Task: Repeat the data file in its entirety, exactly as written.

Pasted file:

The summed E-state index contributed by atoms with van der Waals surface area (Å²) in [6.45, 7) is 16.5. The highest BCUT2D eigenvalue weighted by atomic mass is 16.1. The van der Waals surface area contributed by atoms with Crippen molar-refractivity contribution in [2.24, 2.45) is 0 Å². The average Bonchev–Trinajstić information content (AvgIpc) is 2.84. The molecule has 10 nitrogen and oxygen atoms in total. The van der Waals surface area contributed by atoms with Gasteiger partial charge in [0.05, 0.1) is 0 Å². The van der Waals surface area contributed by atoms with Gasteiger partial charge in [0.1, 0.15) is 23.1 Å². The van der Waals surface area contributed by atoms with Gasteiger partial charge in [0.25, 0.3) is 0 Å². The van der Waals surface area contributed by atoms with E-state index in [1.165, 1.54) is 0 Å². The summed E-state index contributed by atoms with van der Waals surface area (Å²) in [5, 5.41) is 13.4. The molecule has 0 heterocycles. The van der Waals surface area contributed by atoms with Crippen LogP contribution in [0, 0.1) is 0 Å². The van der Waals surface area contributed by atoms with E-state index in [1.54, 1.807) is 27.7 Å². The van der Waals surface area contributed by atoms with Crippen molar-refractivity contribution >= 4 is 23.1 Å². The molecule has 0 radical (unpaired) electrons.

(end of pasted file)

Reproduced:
The summed E-state index contributed by atoms with van der Waals surface area (Å²) in [6.45, 7) is 16.5. The highest BCUT2D eigenvalue weighted by atomic mass is 16.1. The van der Waals surface area contributed by atoms with Crippen molar-refractivity contribution in [2.24, 2.45) is 0 Å². The average Bonchev–Trinajstić information content (AvgIpc) is 2.84. The molecule has 10 nitrogen and oxygen atoms in total. The van der Waals surface area contributed by atoms with Gasteiger partial charge in [0.05, 0.1) is 0 Å². The van der Waals surface area contributed by atoms with Gasteiger partial charge in [0.1, 0.15) is 23.1 Å². The van der Waals surface area contributed by atoms with Gasteiger partial charge in [0.25, 0.3) is 0 Å². The van der Waals surface area contributed by atoms with E-state index in [1.165, 1.54) is 0 Å². The summed E-state index contributed by atoms with van der Waals surface area (Å²) in [5, 5.41) is 13.4. The molecule has 0 heterocycles. The van der Waals surface area contributed by atoms with Crippen LogP contribution in [0, 0.1) is 0 Å². The van der Waals surface area contributed by atoms with E-state index in [1.54, 1.807) is 27.7 Å². The van der Waals surface area contributed by atoms with Crippen molar-refractivity contribution >= 4 is 23.1 Å². The molecule has 0 radical (unpaired) electrons.